Reversely, 38 % of the answers in Q 14, 27 % in Q 15, and 38 % in Q 16 expressed “Normal” problems and “Yes/High” problems/stress as shown in italics. So in average, three out of ten answers express problems/stress, but more answers do so before and after deployment with respectively 38 % and 38 % than during with only 27 %.

Table 2 - Reported Problems, Stress and Re-Adaption by 542 Soldiers


Q 14

Whether the interviewee had problems                          resulting from the long separation from his/her family and if so, what ones

Q 15

Whether the interviewee had psy cho logical problem and stress during the mission? If any, how did the interviewee face them?

Q 16

Could the soldier please tell about the re-adaptation to normal life after the mission

No            N/%  

245         /     45 %

273          /      51 %

139         /     26 %

Normal       N/%

85         /    16 %

94          /     17 %

72        /     13 %

Yes/High    N/%

119         /    22 %

55          /     10 %

135        /     25 %

No answer  N/%

91         /     17 %

118          /      22 %

194         /     36 %

Total          N/%

542         /   100 %

542          /    100 %

542         /    100 %

Another observation is that more soldiers have answered Q 14 than Q 15 and 16. One explanation could be that Q 14 includes problems felt by both the soldier and his/her family members, as well, whereas problems in Q 15 and 16 are only related to the individual soldier. Consequently, in Q 14 more soldiers may state problems both personally and problems felt by his family. A third reason for the 38 % answers of the soldiers’, answering they have problems, is that the soldiers foresee problems to arise when abroad and thus tell about them.

Another overview is given by focusing only on the NVivo program that does not count each person’s answers as statistical ‘yes’ or ‘no’ answers, but looks at the discourse. This focus makes it possible for the soldier to give more and even contradictive answers to one question. The NVivo program accumulates whenever the themes of the soldiers’ discourse group round a specific problem. It reveals the magnitude of a specific problem. The most shared problems in each of the three Qs are distributed along the three levels of stressors and their coping strategies are listed in table 3 below.


































Table 3 shows, in the second row of “Major problems” that the most stressful problem is family with 204 answers followed by readaption with 187 answers and psychological problems mentioned in 141 answers. As more answers express problems in Q 14 and Q 16 than in Q 15 it indicates that soldiers abroad in general feel fewer psychological problems than at home.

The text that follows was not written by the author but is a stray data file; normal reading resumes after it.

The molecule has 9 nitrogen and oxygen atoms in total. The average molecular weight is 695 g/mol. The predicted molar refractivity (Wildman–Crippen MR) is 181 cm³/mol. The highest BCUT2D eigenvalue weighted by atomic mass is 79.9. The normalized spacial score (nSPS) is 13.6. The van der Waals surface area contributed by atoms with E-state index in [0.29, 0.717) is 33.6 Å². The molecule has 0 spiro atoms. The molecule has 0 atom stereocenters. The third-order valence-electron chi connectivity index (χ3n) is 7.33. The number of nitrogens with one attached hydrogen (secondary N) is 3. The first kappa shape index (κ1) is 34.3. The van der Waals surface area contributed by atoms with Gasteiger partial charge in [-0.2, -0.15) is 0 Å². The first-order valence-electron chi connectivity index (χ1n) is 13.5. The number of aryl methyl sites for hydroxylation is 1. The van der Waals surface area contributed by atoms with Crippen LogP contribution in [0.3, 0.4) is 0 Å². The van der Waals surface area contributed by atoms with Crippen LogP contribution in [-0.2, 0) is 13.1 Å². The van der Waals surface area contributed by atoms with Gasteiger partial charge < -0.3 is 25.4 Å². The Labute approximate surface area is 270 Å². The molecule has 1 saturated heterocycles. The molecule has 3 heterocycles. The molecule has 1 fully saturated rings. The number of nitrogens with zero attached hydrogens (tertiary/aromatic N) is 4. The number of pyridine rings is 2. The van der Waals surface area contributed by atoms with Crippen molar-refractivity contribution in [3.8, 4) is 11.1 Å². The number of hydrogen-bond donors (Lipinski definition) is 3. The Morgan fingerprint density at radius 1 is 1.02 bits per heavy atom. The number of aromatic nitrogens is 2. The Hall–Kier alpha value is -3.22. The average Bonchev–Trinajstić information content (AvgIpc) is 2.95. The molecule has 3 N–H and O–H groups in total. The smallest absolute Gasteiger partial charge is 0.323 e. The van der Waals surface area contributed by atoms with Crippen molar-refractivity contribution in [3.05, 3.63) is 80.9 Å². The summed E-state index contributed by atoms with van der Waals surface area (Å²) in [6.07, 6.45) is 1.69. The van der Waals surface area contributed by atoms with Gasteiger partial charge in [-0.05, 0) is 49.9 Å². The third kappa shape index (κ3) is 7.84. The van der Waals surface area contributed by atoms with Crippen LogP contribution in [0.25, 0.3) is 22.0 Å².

The last three rows in table 3 show specific problems and coping strategies within the three phases of deployment and at all three levels of stressors. In Q 14 is listed 204 problems vs. 80 coping strategies, in Q 15 the figures are 141 vs. 185, and in Q 16 207 vs. 46. The relation between the number of coping strategies to problems shows a ratio for Q 14 at 39 %, for Q 15 131 %, and for Q 16 at 22 %. So abroad, fewer problems are coped with by more strategies than before and after deployment. The answers points to soldiers being psychologically better off abroad than at home, maybe because of the military being aware of military stress thus teaching the soldiers different coping strategies which are then facilitated during deployment. This result can explain a better understanding and closer ties among soldiers when abroad than at home. The many coping strategies abroad can also be seen as a result of a pressure in three different ways: An external pressure made by the dangerous situation in an often hostile and violent area shared by all soldiers for which reason they will help each other. An internal pressure created by the primary group feeling based on a mutual dependency for the group to survive[22]. A personal pressure created by the soldier’s own expectations to him-/herself thinking to make a difference by doing something important, etc. Contrary to this, the family as an institution has no stress strategy. The practices for coping with military stress in the family seem to be tacit and weak.

Now, the causes for problems exemplified through soldiers´ own remarks and their coping strategies for each of the three questions will be presented.


Q 14. Family Separation Before and During Deployment